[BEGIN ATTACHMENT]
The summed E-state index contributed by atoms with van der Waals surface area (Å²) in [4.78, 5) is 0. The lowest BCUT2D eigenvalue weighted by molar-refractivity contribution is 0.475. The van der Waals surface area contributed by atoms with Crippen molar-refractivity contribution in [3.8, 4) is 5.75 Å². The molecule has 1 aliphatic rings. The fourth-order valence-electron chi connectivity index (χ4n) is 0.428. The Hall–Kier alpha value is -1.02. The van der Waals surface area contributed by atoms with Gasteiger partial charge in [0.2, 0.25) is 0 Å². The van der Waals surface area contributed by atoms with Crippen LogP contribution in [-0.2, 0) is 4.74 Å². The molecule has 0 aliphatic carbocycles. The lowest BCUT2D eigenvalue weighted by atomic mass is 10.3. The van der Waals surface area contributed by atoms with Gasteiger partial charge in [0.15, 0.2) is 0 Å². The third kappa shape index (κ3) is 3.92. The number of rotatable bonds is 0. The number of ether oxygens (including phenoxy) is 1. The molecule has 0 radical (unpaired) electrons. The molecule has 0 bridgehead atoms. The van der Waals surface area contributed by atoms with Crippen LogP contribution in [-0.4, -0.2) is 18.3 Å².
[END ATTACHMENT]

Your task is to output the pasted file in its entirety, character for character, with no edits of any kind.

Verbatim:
The summed E-state index contributed by atoms with van der Waals surface area (Å²) in [4.78, 5) is 0. The lowest BCUT2D eigenvalue weighted by molar-refractivity contribution is 0.475. The van der Waals surface area contributed by atoms with Crippen molar-refractivity contribution in [3.8, 4) is 5.75 Å². The molecule has 1 aliphatic rings. The fourth-order valence-electron chi connectivity index (χ4n) is 0.428. The Hall–Kier alpha value is -1.02. The van der Waals surface area contributed by atoms with Gasteiger partial charge in [0.2, 0.25) is 0 Å². The van der Waals surface area contributed by atoms with Crippen LogP contribution in [-0.2, 0) is 4.74 Å². The molecule has 0 aliphatic carbocycles. The lowest BCUT2D eigenvalue weighted by atomic mass is 10.3. The van der Waals surface area contributed by atoms with Gasteiger partial charge in [0.15, 0.2) is 0 Å². The third kappa shape index (κ3) is 3.92. The number of rotatable bonds is 0. The number of ether oxygens (including phenoxy) is 1. The molecule has 0 radical (unpaired) electrons. The molecule has 0 bridgehead atoms. The van der Waals surface area contributed by atoms with Crippen LogP contribution in [-0.4, -0.2) is 18.3 Å².